Q&A: How to Monitor Diabetes

November is National Diabetes Awareness Month, and ACCESS Chief Medical Officer, Dr. Jairo Mejia is here to answer some questions about diabetes and some helpful tips for monitoring your glucose levels.

1. What is diabetes?

Diabetes is a disease in which the body’s ability to produce or respond to the hormone insulin is impaired, resulting in abnormal metabolism of carbohydrates and elevated levels of glucose in the blood and urine.

Type 1 Diabetes means that a person has a total lack of insulin. Type 2 Diabetes means that a person can’t use insulin effectively.

2. What are symptoms of diabetes?

The following symptoms of diabetes are typical. However, some people with Type 2 Diabetes have symptoms that are so mild that they go unnoticed.

Common symptoms of diabetes:

  • Urinating often
  • Feeling very thirsty
  • Feeling very hungry - even though you are eating
  • Extreme fatigue
  • Blurry vision
  • Cuts/bruises that are slow to heal
  • Weight loss - even though you are eating more (Type 1)
  • Tingling, pain, or numbness in the hands/feet (Type 2)

3. Why do I need to test my blood’s glucose level?

Monitoring your blood’s glucose level will allow you to determine if it’s too low or too high, which could be an indicator of diabetes. Low blood glucose—called hypoglycemia—can result in everything from drowsiness and hunger, to seizures and unconsciousness. High blood glucose—known as hyperglycemia—can cause nausea, shortness of breath and a diabetic coma. Additionally, regular testing and documentation of your glucose levels can allow you and your doctor to note fluctuations and determine a possible illness or a need to change your medication or diet.   

4. What is the difference between your A1C level and your blood glucose level?

If you have been diagnosed with diabetes, then your A1C level should be checked every three months. A safe level is below 7. If you are 65 and older, a safe level is below 8.

5. What affects my blood’s glucose level?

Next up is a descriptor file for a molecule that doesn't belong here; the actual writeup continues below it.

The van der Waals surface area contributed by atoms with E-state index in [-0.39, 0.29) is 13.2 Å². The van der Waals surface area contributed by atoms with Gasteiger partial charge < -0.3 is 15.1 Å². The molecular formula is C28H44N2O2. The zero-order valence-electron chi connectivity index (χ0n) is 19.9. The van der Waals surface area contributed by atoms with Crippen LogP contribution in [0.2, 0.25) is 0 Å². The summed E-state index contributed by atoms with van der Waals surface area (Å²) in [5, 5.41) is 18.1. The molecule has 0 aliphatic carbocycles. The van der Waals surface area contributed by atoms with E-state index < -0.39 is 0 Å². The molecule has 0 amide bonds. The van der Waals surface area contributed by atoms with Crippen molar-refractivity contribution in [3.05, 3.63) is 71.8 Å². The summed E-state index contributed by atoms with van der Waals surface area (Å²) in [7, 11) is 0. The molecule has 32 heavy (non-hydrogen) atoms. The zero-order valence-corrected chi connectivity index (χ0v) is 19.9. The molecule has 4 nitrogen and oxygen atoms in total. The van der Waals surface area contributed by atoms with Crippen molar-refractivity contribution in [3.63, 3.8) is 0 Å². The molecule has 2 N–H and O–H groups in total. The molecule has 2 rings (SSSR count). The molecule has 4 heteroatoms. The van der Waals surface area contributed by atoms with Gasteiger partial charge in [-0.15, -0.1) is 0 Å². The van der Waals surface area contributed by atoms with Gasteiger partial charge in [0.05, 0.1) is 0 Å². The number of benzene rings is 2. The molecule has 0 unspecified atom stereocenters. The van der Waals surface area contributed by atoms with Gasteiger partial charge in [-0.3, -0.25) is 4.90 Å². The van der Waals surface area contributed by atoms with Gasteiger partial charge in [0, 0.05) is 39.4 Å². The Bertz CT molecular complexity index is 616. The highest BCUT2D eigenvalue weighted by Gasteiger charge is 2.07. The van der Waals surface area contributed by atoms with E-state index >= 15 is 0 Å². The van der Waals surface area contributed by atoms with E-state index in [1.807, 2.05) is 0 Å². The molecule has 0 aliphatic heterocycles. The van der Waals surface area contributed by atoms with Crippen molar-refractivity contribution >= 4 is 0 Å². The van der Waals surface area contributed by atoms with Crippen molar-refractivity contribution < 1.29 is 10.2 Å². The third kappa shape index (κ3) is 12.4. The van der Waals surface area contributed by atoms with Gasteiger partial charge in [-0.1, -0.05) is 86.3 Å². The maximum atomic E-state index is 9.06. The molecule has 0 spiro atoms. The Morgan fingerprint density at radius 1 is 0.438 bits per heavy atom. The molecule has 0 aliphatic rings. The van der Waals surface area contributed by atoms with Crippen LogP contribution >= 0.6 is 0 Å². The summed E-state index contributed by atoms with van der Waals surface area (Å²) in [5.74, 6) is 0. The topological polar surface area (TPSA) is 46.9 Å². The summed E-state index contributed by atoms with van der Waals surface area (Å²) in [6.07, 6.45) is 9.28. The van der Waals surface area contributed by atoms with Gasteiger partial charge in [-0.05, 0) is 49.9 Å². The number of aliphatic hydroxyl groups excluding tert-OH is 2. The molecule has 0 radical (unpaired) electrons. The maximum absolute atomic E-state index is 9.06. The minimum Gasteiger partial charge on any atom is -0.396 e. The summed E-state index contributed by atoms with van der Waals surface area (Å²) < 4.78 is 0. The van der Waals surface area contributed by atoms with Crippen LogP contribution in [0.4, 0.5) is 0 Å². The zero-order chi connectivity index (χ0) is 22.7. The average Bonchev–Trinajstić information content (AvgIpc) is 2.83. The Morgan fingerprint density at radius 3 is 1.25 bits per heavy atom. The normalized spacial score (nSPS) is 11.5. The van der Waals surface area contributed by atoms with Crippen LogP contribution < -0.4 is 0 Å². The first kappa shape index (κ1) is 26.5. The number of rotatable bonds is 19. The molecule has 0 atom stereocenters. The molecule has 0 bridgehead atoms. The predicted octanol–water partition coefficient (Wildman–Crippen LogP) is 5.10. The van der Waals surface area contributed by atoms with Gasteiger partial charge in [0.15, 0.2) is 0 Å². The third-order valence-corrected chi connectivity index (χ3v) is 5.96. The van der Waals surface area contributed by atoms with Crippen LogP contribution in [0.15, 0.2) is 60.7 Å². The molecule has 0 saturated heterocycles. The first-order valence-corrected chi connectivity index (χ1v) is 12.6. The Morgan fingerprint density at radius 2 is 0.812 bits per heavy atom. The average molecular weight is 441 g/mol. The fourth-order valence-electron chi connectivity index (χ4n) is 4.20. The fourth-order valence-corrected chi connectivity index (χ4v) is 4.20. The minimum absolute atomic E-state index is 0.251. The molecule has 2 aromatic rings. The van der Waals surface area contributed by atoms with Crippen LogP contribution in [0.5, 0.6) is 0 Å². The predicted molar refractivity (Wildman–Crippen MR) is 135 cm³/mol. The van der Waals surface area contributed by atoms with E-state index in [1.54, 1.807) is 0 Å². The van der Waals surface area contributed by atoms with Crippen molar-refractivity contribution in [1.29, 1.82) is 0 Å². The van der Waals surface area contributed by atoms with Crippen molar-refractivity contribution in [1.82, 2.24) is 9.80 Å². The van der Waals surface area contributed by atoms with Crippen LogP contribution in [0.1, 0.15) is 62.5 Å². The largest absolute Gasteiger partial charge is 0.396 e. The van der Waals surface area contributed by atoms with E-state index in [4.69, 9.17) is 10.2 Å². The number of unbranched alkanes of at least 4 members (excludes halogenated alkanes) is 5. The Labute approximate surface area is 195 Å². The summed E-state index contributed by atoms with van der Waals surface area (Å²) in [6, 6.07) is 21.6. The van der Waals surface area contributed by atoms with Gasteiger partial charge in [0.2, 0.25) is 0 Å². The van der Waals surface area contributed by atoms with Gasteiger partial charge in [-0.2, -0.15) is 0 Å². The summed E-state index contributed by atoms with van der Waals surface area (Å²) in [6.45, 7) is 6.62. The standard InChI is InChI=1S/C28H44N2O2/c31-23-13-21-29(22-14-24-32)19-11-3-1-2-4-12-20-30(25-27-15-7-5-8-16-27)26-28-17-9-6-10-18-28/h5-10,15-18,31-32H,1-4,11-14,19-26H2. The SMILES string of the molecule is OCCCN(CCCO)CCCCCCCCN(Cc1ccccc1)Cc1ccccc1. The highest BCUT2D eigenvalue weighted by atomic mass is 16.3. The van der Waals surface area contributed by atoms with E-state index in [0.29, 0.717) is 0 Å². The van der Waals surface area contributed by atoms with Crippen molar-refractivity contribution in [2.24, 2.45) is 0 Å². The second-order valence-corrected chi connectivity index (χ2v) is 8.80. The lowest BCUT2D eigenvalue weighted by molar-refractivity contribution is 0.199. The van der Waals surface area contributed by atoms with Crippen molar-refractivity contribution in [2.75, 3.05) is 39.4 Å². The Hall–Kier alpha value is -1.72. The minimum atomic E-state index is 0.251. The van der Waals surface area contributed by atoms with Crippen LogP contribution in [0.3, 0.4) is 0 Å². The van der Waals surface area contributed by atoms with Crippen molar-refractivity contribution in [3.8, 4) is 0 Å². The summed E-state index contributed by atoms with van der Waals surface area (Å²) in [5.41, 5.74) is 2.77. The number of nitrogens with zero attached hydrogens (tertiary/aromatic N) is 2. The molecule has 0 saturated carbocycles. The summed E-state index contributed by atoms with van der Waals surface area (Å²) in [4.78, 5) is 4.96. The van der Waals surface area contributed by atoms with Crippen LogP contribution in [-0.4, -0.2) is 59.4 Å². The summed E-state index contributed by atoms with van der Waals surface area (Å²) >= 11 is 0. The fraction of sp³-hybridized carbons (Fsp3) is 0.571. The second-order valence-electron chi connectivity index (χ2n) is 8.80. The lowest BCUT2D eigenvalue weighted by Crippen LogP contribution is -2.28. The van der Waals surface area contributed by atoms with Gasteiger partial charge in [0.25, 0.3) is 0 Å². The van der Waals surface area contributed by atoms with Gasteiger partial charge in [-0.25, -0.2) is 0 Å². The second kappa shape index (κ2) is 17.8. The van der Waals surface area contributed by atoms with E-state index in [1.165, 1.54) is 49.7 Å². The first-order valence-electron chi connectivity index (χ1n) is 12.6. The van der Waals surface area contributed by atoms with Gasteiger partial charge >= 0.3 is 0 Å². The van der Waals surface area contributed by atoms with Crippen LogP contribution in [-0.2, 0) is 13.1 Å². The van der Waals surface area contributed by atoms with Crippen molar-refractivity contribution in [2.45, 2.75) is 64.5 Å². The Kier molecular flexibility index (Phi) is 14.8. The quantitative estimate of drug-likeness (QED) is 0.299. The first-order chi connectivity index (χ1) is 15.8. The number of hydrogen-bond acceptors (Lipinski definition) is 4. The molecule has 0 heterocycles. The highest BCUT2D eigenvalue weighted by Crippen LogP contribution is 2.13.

Your blood’s glucose level can be affected by what you eat, medications you take, physical activity and your insulin intake.

6. How often do I need to check my blood’s glucose level?

Typically people with Type 1 Diabetes check their blood glucose levels between four to eight times a day—before eating, before and after exercise, before bed and sometimes, during the night. People with Type 2 Diabetes may test at least twice a day, or more, depending on their insulin intake. Regardless of the type of diabetes you have, it’s important that you consult with your doctor when determining how often you should test your blood glucose levels.

7. How does ACCESS recommend I test my blood sugar?

Your doctor can provide you with a glucose meter to use according to the method for testing your blood sugar that’s right for you.

8. How do I talk to my child about testing his or her blood sugar?

Children are naturally apprehensive about the process of testing their blood’s glucose level. There are a number of steps you can take to help ease the process of testing.

  • Let your child know that it’s OK to be bothered by the tests, but that it is necessary to keep them in the best shape possible. 
  • Explain the testing process in their terms. For example, you can explain how glucose testing can keep them big and strong, and help them do all of the fun things they have planned.
  • Never negotiate with your child to limit the number of tests you give him or her. While you may feel as though you’re helping your child, giving fewer tests than your doctor recommends can result in unhealthy outcomes.

9. What are some statistics around diabetes in America?

  • According to the American Diabetes Association, 29.1 million Americans, or 9.3% of the population had diabetes in 2012.
  • Approximately 1.25 million American children and adults have Type 1 Diabetes.
  • Of the 29.1 million, 21.0 million were diagnosed, and 8.1 million were undiagnosed.
  • 1.4 million Americans are diagnosed with diabetes every year.
  • 12.8 percent of Hispanics 20 years or older were diagnosed with diabetes.
  • 13.2 percent of African Americans 20 years or older were diagnosed with diabetes.
  • Diabetes remains the 7th leading cause of death in the United States in 2010, with 69,071 death certificates listing it as the underlying cause of death.
  • Diabetes is the fifth leading cause of death for those ages 45 years or older.
How We Can Help

By being informed and following your provider’s recommended glucose testing regimen, you can live a full life, despite your diabetes diagnosis. ACCESS providers can provide you with a personalized assessment of your diabetes care and ensure that you’re monitoring your diabetes as needed. You also can learn more about managing diabetes through ACCESS' free diabetes education classes. 

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Source: http://www.diabetes.org/diabetes-basics/statistics/?referrer=https://www.google.com/



As of November 12, 2022